These amazing, diverse models will be in the Sports Illustrated Swimsuit Issue
This time last year, we were thrilled about the #CurvesInBikinis movement, which led to the very first plus-sized model — Ashley Graham — to be featured in a Sports Illustrated Swimsuit Issue. Started by swimsuitsforall, #CurvesInBikinis encouraged women of all body types to feel beautiful just the way they are in any swimsuit.
Now, SwimsuitsForAll is at it again with their new groundbreaking campaign, #SwimSexy. The campaign, which features three “curvilicious women,” will again appear in the SI Swimsuit Issue, but this time, the campaign is taking it a step further. Featuring Graham, British Ghanaian model Philomena Kwao, and 56-year-old model Nicola Griffin (the oldest woman to appear on the pages of the Swimsuit Issue), #SwimSexy embraces body diversity for women of any shape, size, age, or ethnicity. HelloGiggles had the chance to chat with Graham, Kwao, and Griffin about their participation in the campaign and what body positivity means to them.
Graham, who was discovered as a model at age 12, is no stranger to trailblazing in the modeling industry. She did, after all, coin the term “body activist.” “Last year’s campaign broke barriers within the fashion industry and successfully empowered women to feel sexy at any size,” Graham, pictured below, told us. “I was thrilled to be asked to be in the #SwimSexy campaign this year to keep the momentum going. It is my personal mission to help women embrace their curves and boost confidence, and SwimsuitsForAll does this with elegance.”
The shoot itself was an “incredible experience,” Kwao, pictured below, explained. “We shot on an island in Puerto Rico, with beautiful white sands and turquoise blue waters surrounding us,” she said. “Being in such a stunning environment calmed any nerves I had during the shoot. The team was also incredible. Everyone on set was so friendly and relaxed that it made the entire shoot feel like a holiday.”
Kwao, whose family is from Ghana though she was born and raised in London, described the campaign as “revolutionary”:
Griffin, who just started modeling three years ago when she was 53, is also “thrilled” to be featured in the campaign. “Wearing a bikini, too!” Griffin, pictured below, told HG. “And why ever not — I’m sexy, I’m healthy, and I feel it’s about time we celebrated women all sizes and shapes and ages. . . I want to help motivate women to have the confidence to wear a bikini if they wish, and to show off their bodies and be accepted in our society.”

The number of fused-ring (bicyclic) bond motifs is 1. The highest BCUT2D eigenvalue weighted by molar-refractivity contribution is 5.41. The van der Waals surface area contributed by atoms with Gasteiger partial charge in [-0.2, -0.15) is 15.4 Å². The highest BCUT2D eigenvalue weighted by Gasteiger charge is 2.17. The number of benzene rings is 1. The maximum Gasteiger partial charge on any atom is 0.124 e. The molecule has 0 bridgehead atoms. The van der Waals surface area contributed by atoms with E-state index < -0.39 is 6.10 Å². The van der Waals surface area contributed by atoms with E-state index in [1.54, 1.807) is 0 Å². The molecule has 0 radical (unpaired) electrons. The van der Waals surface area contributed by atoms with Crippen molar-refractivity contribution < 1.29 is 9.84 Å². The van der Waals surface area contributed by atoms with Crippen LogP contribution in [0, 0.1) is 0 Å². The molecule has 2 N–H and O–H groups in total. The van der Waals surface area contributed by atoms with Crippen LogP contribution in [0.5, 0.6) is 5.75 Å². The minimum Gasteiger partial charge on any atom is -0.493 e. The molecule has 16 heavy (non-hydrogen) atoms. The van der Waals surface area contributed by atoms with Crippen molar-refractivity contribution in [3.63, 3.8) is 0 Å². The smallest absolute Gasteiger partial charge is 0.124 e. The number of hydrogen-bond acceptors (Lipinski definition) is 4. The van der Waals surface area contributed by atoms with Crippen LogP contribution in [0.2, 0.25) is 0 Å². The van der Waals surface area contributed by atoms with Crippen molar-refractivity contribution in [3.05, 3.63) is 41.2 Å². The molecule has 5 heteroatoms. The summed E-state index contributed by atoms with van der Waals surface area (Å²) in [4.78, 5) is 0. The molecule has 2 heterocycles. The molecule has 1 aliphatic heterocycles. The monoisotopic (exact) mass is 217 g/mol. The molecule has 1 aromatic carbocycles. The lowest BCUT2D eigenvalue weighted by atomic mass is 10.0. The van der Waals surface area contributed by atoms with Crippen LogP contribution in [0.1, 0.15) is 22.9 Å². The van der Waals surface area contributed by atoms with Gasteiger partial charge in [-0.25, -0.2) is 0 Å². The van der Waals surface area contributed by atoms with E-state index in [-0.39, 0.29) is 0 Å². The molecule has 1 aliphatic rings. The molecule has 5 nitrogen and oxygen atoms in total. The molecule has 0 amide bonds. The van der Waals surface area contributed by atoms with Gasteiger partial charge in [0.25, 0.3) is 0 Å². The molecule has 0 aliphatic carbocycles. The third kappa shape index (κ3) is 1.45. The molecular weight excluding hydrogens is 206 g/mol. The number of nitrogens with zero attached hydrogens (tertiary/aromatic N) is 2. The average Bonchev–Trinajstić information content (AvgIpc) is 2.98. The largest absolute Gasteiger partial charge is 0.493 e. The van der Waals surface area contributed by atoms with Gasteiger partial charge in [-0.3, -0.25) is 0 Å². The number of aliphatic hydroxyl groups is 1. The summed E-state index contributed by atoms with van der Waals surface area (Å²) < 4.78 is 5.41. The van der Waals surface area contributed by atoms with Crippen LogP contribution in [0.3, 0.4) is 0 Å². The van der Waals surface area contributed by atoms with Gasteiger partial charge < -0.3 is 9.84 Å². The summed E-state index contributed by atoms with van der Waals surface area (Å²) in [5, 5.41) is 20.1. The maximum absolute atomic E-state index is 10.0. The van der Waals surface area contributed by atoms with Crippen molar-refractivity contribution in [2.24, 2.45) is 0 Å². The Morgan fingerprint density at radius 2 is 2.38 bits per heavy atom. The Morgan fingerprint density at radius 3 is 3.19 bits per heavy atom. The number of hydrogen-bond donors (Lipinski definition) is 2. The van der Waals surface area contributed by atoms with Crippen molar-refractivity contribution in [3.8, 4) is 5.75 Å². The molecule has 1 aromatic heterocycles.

“We are beautiful, no matter what size and whatever age we are,” Griffin, a mother of twin daughters, told HG. “. . . It’s been the most exciting thing to happen to me and I’m honored to be part of it. It was great fun to go on the shoot in a beautiful part of the world with some amazing people. I made some lovely friends.”
But even though they were busy having fun, the models knew that what they were doing was groundbreaking. “The whole time we knew we were on the cusp of something big,” Graham said.
Plus-size has come to the forefront of the fashion conversation as of late, and major retailers have been stepping up. Take Forever21, for example, which recently came out with their new plus-size fashion line (starring Graham!). “I think that 2015 was a pivotal year for fashion brands and retailers accepting that women come in different shapes and sizes,” Graham explained. “There have been many retailers who have transformed their ‘plus size’ offerings into trendy, fashion forward collections. We always encourage flaunting our curves, not hiding them.”
However, there’s still a long way to go. “I would say great breakthroughs are happening, but slowly,” Griffin told us. “. . . I want to see advertisements with all size women, all ages, so we can all have someone we can relate to.”
With campaigns like #SwimSexy, we’re breaking down these unhealthy ideals in fashion and media, one at a time — and helping girls to love the skin they’re in. “Whenever anyone says they’re feeling down about their looks, I remind them of the beauty in individuality,” Kwao said. “Our differences make each of us beautiful in a unique way, and I find that inspiring. It’s important to celebrate your body and embrace and what makes you unique.”